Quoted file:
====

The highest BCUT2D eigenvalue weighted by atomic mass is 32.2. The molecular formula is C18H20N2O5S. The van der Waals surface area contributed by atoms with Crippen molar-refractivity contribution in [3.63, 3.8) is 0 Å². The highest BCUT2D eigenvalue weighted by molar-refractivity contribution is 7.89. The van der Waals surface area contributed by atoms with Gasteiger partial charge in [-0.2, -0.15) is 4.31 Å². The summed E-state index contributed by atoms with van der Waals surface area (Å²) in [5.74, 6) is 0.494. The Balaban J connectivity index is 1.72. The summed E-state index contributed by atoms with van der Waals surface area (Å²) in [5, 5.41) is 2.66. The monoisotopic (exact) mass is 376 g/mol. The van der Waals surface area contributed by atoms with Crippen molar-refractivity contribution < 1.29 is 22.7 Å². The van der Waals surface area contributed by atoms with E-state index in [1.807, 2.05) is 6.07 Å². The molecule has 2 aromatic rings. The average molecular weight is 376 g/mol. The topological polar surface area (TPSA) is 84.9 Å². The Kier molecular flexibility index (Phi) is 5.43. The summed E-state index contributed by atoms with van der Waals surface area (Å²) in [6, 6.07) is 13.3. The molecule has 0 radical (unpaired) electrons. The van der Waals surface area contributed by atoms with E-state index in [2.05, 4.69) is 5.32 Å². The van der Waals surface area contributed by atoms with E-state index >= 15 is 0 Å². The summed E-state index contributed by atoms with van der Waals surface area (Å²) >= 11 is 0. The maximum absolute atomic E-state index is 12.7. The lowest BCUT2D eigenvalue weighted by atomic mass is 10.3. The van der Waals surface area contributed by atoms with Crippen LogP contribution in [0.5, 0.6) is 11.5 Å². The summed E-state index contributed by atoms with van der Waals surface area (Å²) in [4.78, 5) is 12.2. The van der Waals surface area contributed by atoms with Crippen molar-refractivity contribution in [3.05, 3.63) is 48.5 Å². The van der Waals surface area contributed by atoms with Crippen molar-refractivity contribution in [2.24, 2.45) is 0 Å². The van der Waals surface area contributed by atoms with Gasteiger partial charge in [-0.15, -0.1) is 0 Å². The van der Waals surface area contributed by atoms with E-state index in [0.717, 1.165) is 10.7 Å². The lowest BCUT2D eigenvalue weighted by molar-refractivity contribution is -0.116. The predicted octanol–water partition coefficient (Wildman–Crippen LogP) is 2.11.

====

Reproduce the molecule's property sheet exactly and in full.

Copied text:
The highest BCUT2D eigenvalue weighted by atomic mass is 32.2. The molecular formula is C18H20N2O5S. The van der Waals surface area contributed by atoms with Crippen molar-refractivity contribution in [3.63, 3.8) is 0 Å². The highest BCUT2D eigenvalue weighted by molar-refractivity contribution is 7.89. The van der Waals surface area contributed by atoms with Gasteiger partial charge in [-0.2, -0.15) is 4.31 Å². The summed E-state index contributed by atoms with van der Waals surface area (Å²) in [5.74, 6) is 0.494. The Balaban J connectivity index is 1.72. The summed E-state index contributed by atoms with van der Waals surface area (Å²) in [5, 5.41) is 2.66. The monoisotopic (exact) mass is 376 g/mol. The van der Waals surface area contributed by atoms with Crippen molar-refractivity contribution < 1.29 is 22.7 Å². The van der Waals surface area contributed by atoms with E-state index in [1.807, 2.05) is 6.07 Å². The molecule has 2 aromatic rings. The average molecular weight is 376 g/mol. The topological polar surface area (TPSA) is 84.9 Å². The Kier molecular flexibility index (Phi) is 5.43. The summed E-state index contributed by atoms with van der Waals surface area (Å²) in [6, 6.07) is 13.3. The molecule has 0 radical (unpaired) electrons. The van der Waals surface area contributed by atoms with E-state index in [2.05, 4.69) is 5.32 Å². The van der Waals surface area contributed by atoms with E-state index >= 15 is 0 Å². The summed E-state index contributed by atoms with van der Waals surface area (Å²) >= 11 is 0. The maximum absolute atomic E-state index is 12.7. The lowest BCUT2D eigenvalue weighted by atomic mass is 10.3. The van der Waals surface area contributed by atoms with Crippen LogP contribution in [0.5, 0.6) is 11.5 Å². The summed E-state index contributed by atoms with van der Waals surface area (Å²) in [4.78, 5) is 12.2. The van der Waals surface area contributed by atoms with Crippen molar-refractivity contribution in [3.05, 3.63) is 48.5 Å². The van der Waals surface area contributed by atoms with Crippen molar-refractivity contribution in [2.24, 2.45) is 0 Å². The van der Waals surface area contributed by atoms with Gasteiger partial charge in [-0.15, -0.1) is 0 Å². The van der Waals surface area contributed by atoms with E-state index in [0.717, 1.165) is 10.7 Å². The lowest BCUT2D eigenvalue weighted by molar-refractivity contribution is -0.116. The predicted octanol–water partition coefficient (Wildman–Crippen LogP) is 2.11.